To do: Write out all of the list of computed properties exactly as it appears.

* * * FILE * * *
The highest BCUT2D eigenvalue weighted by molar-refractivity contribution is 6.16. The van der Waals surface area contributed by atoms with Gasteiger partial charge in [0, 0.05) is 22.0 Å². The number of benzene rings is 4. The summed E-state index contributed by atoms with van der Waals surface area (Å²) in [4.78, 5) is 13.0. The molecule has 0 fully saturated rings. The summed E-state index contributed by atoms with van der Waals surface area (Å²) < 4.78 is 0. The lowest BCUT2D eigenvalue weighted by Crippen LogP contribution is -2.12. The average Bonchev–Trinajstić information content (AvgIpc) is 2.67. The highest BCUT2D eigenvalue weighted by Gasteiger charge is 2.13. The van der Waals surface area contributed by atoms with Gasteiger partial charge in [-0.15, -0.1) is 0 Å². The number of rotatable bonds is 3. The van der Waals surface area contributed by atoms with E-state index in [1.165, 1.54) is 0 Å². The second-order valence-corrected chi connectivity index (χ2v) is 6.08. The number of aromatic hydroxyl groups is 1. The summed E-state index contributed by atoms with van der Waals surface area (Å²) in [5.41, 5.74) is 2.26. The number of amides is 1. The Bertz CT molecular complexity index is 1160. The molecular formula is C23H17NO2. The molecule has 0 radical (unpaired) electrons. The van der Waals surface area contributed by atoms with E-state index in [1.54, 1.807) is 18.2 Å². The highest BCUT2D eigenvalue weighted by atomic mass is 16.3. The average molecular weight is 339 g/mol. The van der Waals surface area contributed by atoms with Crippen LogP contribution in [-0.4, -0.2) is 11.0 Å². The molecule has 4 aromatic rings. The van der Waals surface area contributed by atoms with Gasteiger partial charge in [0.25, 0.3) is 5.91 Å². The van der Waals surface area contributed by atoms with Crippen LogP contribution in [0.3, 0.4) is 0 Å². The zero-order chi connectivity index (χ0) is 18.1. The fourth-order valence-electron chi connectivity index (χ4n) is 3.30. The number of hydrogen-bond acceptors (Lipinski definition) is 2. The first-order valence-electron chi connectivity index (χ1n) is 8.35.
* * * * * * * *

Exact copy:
The highest BCUT2D eigenvalue weighted by molar-refractivity contribution is 6.16. The van der Waals surface area contributed by atoms with Gasteiger partial charge in [0, 0.05) is 22.0 Å². The number of benzene rings is 4. The summed E-state index contributed by atoms with van der Waals surface area (Å²) in [4.78, 5) is 13.0. The molecule has 0 fully saturated rings. The summed E-state index contributed by atoms with van der Waals surface area (Å²) < 4.78 is 0. The lowest BCUT2D eigenvalue weighted by Crippen LogP contribution is -2.12. The average Bonchev–Trinajstić information content (AvgIpc) is 2.67. The highest BCUT2D eigenvalue weighted by Gasteiger charge is 2.13. The van der Waals surface area contributed by atoms with Gasteiger partial charge in [-0.15, -0.1) is 0 Å². The number of rotatable bonds is 3. The van der Waals surface area contributed by atoms with E-state index in [1.165, 1.54) is 0 Å². The second-order valence-corrected chi connectivity index (χ2v) is 6.08. The number of aromatic hydroxyl groups is 1. The summed E-state index contributed by atoms with van der Waals surface area (Å²) in [5.41, 5.74) is 2.26. The number of amides is 1. The Bertz CT molecular complexity index is 1160. The molecular formula is C23H17NO2. The molecule has 0 radical (unpaired) electrons. The van der Waals surface area contributed by atoms with E-state index in [1.54, 1.807) is 18.2 Å². The highest BCUT2D eigenvalue weighted by atomic mass is 16.3. The average molecular weight is 339 g/mol. The van der Waals surface area contributed by atoms with Crippen LogP contribution in [-0.4, -0.2) is 11.0 Å². The molecule has 4 aromatic rings. The van der Waals surface area contributed by atoms with Gasteiger partial charge in [0.25, 0.3) is 5.91 Å². The van der Waals surface area contributed by atoms with Crippen LogP contribution in [0.3, 0.4) is 0 Å². The zero-order chi connectivity index (χ0) is 18.1. The fourth-order valence-electron chi connectivity index (χ4n) is 3.30. The number of hydrogen-bond acceptors (Lipinski definition) is 2. The first-order valence-electron chi connectivity index (χ1n) is 8.35.